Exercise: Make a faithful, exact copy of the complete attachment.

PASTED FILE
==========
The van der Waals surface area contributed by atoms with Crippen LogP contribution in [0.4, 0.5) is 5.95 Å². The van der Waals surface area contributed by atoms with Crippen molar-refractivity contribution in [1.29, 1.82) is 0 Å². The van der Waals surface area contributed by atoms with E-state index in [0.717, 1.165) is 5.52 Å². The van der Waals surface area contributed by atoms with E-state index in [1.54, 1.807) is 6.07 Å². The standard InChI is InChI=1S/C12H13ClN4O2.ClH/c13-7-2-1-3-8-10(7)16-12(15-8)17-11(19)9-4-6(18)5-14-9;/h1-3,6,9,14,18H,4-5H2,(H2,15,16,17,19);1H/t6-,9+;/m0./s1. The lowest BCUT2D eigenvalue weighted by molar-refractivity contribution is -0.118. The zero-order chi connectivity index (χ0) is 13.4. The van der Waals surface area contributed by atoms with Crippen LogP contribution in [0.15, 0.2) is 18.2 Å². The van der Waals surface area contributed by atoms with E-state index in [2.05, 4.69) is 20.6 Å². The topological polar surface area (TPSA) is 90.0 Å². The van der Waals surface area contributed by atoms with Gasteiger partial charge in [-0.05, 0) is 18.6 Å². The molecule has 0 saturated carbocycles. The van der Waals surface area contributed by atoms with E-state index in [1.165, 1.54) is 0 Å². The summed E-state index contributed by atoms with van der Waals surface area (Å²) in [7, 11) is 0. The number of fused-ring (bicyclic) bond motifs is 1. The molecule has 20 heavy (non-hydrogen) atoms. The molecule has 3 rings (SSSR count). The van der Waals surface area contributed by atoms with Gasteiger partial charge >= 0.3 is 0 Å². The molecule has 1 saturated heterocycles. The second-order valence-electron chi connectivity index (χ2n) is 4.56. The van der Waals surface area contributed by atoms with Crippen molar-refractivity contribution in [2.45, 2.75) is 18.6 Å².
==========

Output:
The van der Waals surface area contributed by atoms with Crippen LogP contribution in [0.4, 0.5) is 5.95 Å². The van der Waals surface area contributed by atoms with Crippen molar-refractivity contribution in [1.29, 1.82) is 0 Å². The van der Waals surface area contributed by atoms with E-state index in [0.717, 1.165) is 5.52 Å². The van der Waals surface area contributed by atoms with E-state index in [1.54, 1.807) is 6.07 Å². The standard InChI is InChI=1S/C12H13ClN4O2.ClH/c13-7-2-1-3-8-10(7)16-12(15-8)17-11(19)9-4-6(18)5-14-9;/h1-3,6,9,14,18H,4-5H2,(H2,15,16,17,19);1H/t6-,9+;/m0./s1. The lowest BCUT2D eigenvalue weighted by molar-refractivity contribution is -0.118. The zero-order chi connectivity index (χ0) is 13.4. The van der Waals surface area contributed by atoms with Crippen LogP contribution in [0.15, 0.2) is 18.2 Å². The van der Waals surface area contributed by atoms with E-state index in [2.05, 4.69) is 20.6 Å². The topological polar surface area (TPSA) is 90.0 Å². The van der Waals surface area contributed by atoms with Gasteiger partial charge in [-0.05, 0) is 18.6 Å². The molecule has 0 saturated carbocycles. The van der Waals surface area contributed by atoms with E-state index in [1.165, 1.54) is 0 Å². The summed E-state index contributed by atoms with van der Waals surface area (Å²) in [7, 11) is 0. The number of fused-ring (bicyclic) bond motifs is 1. The molecule has 20 heavy (non-hydrogen) atoms. The molecule has 3 rings (SSSR count). The van der Waals surface area contributed by atoms with Gasteiger partial charge >= 0.3 is 0 Å². The molecule has 1 saturated heterocycles. The second-order valence-electron chi connectivity index (χ2n) is 4.56. The van der Waals surface area contributed by atoms with Crippen molar-refractivity contribution in [2.45, 2.75) is 18.6 Å².